Amplify CKLA’s product development process incorporates cultural consultants along with multiple layers of review for bias and representation, starting with general product guidelines the content team follows. We have been working with cultural consultants on a holistic effort to review our entire curriculum and identify places that need revision, correction, or other intervention. We know that there are many of them, and strive to tell a more complete truth about the diverse history and historical figures in our curriculum.

Equitable pedagogy

Amplify CKLA’s instruction is focused on what all students need: foundational skills and background knowledge. We have identified the four pillars of equity required to make sure all students get what they need. These key starting points offer concrete actions teachers can take to create a classroom where every student succeeds at reading—and to open numerous opportunities for every student.

1. Teach all kids how to crack the written code.

Reading science indicates that all children require one thing in order to read: the power to decode — the ability to match letters to sounds and see the patterns that form syllables and words. Reading science also shows that explicit instruction in phonics and letter-sound relationships is the most effective key to that code. Training young students in decoding actually builds a new area in their brains where letter and word recognition happens—and that area functions better with practice.

2. Expose all students to knowledge and vocabulary beyond their lived experience.

Not all students arrive at school with the same background knowledge. Effective literacy instruction must celebrate the experiences students have but not assume each student has specific pieces of prior knowledge—rather, it must build knowledge in the classroom. We need curricula that expose students to a diverse array of new topics—spanning history, science, literature, culture, and the arts—all in an intentional sequence that builds a rich and common knowledge base from which all students can draw.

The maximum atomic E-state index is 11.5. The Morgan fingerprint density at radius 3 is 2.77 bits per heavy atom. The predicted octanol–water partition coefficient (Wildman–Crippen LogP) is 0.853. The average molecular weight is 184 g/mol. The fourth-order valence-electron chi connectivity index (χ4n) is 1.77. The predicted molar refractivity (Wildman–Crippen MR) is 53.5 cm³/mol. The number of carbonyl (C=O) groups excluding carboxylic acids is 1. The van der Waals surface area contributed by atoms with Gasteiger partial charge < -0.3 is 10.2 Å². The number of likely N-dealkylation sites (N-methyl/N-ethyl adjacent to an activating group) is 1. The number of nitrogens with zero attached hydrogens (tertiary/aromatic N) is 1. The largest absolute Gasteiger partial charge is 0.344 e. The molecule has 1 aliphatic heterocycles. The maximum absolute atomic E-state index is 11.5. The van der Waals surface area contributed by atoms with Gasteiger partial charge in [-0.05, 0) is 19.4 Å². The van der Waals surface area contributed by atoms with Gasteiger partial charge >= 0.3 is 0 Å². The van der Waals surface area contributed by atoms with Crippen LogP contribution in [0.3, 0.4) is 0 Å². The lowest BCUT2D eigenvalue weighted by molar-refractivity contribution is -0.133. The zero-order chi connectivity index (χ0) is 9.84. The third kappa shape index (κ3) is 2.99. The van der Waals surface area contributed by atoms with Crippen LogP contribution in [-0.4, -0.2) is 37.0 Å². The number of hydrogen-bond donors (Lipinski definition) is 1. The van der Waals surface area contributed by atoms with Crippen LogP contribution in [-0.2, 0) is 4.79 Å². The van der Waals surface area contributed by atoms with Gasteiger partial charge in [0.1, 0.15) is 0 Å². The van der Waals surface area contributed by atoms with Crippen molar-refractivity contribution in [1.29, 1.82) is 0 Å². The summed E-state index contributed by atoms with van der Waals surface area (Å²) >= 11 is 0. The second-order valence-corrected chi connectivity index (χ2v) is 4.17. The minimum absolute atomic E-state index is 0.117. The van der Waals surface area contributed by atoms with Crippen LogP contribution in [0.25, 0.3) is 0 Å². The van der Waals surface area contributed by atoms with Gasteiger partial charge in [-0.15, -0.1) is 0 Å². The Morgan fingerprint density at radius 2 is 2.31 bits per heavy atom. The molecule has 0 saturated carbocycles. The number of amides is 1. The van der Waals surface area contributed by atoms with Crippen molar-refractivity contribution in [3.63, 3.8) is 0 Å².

3. Make sure all students are reading complex text.

Instead of being grouped into different levels based on text complexity, students should all encounter the same text—with appropriate differentiation, such as varying the amount and type of scaffolding to best support students with different needs. With the proper supports and scaffolds, all students can handle grade-level decodable text. Providing students equitable exposure to complex texts produces more skilled readers across the board. Text complexity gives all students in the classroom the chance to challenge themselves and grow.

4. Believe all students can achieve.

It is essential for educators to enter the classroom with high expectations for all students—and with the belief that every student is capable of meeting, even exceeding, those expectations. This equity pillar provides the foundation and motivation for the other three. When we believe in every student’s capacity to succeed, we make sure every student has rich content, complex texts, and powerful tools for learning. In other words, we provide high-quality instructional material based on reading science.